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Coffee Pods vs K-Cups: What’s the Difference?
Have you recently purchased a single-serve coffee maker like a Keurig, and now you’re wondering if you can use both coffee pods and K-Cups in it? Outwardly, coffee pods and K-Cups look similar enough that you’d think they’d be interchangeable. Unfortunately, they are not. But if you have your heart set on using a particular coffee pod (or already bought one for your Keurig by mistake), there’s still hope! You can purchase an adapter like this one by The Green Cup.
If you’re curious about what makes these two so different, read on.
Differences at a glance
A coffee pod is a single serving of coffee or tea packaged in filter paper. Pods are usually small, round, and flat. Sometimes they will be additionally wrapped in foil to help them stay fresh.
A K-Cup is a single serving of coffee or tea (or hot chocolate) packaged in a little plastic cup. Within the cup is a filter that contains the coffee or tea, and there are two needles in the Keurig machine that puncture the lid and bottom of the K-Cup. Water flows through the cup and into the filter, allowing the coffee to flow out the bottom without the grounds dripping into your cup as well (in theory).
If they’ve been around that long, why aren’t they more popular? The answer is in their manufacturing. Each company that made a single-serve coffee machine made its own coffee pods, and there was no interchanging them. They were made for that specific machine only. It wasn’t like today, where you can go to the local grocery store and pick up a huge variety of K-Cups. Coffee pods have very limited roasts, flavors, and brands that produce them.
Like anything else, though, they have pros and cons.
Image credit: Andrés Nieto Porras, Wikimedia
Pros of Coffee Pods
Stronger and more flavorful. Many say the coffee is stronger and more flavorful coming from a pod. This makes sense because there is more surface area for the water to extract the coffee.
Eco-friendly. Pods are much more eco-friendly, as their packaging is minimal, and they often come in biodegradable paper.
Better smell. You get that amazing freshly brewed coffee smell because the grounds aren’t hidden away in a plastic container like they are with a K-Cup.
Fewer options. There simply aren’t as many manufacturers of coffee pods as there are of K-Cups. Therefore, there aren’t as many flavors, roasts, and blends available.
Harder to find. You can’t just walk into your local grocery store and pick up a box as easily as you can with K-Cups.
Fewer pod machines. Because K-Cups have taken over the market, the majority of single-serve coffee machines are going to use them. There are only a few machines that are compatible with coffee pods, such as Senseo and Hamilton Beach.
K-Cups are the trademarked property of Keurig Green Mountain, but Keurig has partnered with other major brands—like Starbucks, Folgers, and Gevalia (and many, many others)—to produce K-Cups of their own specialized roasts and flavors.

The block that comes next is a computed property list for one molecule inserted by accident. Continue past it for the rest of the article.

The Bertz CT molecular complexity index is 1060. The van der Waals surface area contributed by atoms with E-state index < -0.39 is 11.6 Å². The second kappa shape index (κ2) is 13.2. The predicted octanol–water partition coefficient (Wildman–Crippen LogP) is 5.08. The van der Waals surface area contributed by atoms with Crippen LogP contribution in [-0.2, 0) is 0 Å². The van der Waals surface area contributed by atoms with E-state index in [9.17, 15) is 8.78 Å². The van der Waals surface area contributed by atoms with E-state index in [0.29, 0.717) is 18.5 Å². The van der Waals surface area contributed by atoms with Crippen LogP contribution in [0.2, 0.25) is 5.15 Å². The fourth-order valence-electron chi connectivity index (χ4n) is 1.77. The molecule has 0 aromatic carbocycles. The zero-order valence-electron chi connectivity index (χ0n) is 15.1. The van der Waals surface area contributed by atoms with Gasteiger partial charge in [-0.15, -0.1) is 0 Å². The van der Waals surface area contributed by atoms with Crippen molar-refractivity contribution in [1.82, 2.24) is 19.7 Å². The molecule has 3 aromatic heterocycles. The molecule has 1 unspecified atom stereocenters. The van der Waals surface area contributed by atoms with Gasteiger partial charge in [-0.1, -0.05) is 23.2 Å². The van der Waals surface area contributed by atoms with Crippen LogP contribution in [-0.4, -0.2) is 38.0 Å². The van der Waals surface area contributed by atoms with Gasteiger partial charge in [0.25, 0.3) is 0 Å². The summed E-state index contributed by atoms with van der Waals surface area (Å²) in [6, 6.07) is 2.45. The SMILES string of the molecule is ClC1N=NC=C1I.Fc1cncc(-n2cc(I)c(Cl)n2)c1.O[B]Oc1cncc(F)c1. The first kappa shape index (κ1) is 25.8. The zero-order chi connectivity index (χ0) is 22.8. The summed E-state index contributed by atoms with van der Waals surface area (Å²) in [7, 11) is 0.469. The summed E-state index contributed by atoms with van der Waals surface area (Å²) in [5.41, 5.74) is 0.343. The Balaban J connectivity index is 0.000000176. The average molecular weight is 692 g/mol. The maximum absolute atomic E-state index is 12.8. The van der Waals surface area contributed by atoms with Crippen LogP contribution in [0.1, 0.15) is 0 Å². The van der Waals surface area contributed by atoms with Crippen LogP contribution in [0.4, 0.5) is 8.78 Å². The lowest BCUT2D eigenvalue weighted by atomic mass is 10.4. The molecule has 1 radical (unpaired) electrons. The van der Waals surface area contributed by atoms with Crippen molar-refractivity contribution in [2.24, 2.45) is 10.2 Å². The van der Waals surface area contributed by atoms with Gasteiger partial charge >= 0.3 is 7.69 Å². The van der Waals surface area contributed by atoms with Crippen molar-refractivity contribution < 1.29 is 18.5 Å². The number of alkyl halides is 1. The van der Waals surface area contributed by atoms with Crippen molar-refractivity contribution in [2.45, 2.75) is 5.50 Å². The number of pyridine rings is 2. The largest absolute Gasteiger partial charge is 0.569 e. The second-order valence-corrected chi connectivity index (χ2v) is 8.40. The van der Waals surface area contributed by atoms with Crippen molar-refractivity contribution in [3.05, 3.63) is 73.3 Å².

K-Cups were invented in 1992 by John Sylvan, who wanted to create a single-serve coffee machine that could be used by office workers to avoid a shared pot of coffee that quickly grew stale and unpalatable. He succeeded, and Green Mountain Coffee Roasters became the first to offer coffee in a K-Cup.
Many others quickly followed, and now, hundreds of coffee varieties are on the market. You can even buy non-coffee K-Cups, including tea, lemonade, hot chocolate, and soup!
As convenient and mass-produced as they are, K-Cups still have pros and cons.
Pros of K-Cups
K-Cups make it easy for anyone to brew an acceptable cup of coffee quickly. Additionally, they’re available just about everywhere.
There are countless brands, roasts, flavors, and even non-coffee options with K-Cups.
Inexpensive options exist. You don’t have to go out and buy a box of Starbucks K-Cups. Almost every coffee brand produces its own, though we can’t speak to the taste.
Most single-serve coffee machines are going to be compatible with K-Cups, even if they aren’t made by Keurig.
Cons of K-Cups
K-Cups cost quite a bit more than coffee pods, and even more when compared to ground coffee. According to this article on Smart Family Money, K-Cups cost about four times more than ground coffee.
Less eco-friendly. K-Cups create a lot of waste. Those plastic cups aren’t recyclable, unless you seek out brands that have made the effort to make them so (which will cost you more). However, Green Mountain has announced that it will be making all its K-Cups recyclable by 2020.
Not as strong or flavorful. Many people complain that K-Cups produce coffee that isn’t as strong or flavorful as coffee pods or traditional drip coffee machines. This depends on the roast, flavor, brand, and ounces of water chosen.
Coffee smell not as potent. Love the smell of a freshly-brewed cup of coffee filling your entire house when you first wake up in the morning? Well, you can forget that with K-Cups. The plastic container eliminates a lot of that lovely coffee smell.
K-Cups and coffee pods are very different in appearance. K-Cups are plastic cups with a self-contained filter filled with coffee grounds. Coffee pods are round, flat, and contain coffee grounds wrapped in filter paper.
Coffee pods cannot be used in Keurig machines, but K-Cups can be used in many single-serve coffee machines in addition to the ones made by Keurig.
K-Cups are more expensive, but there is a greater variety of them than coffee pods.
Coffee pods are more difficult to find and not as readily available as K-Cups.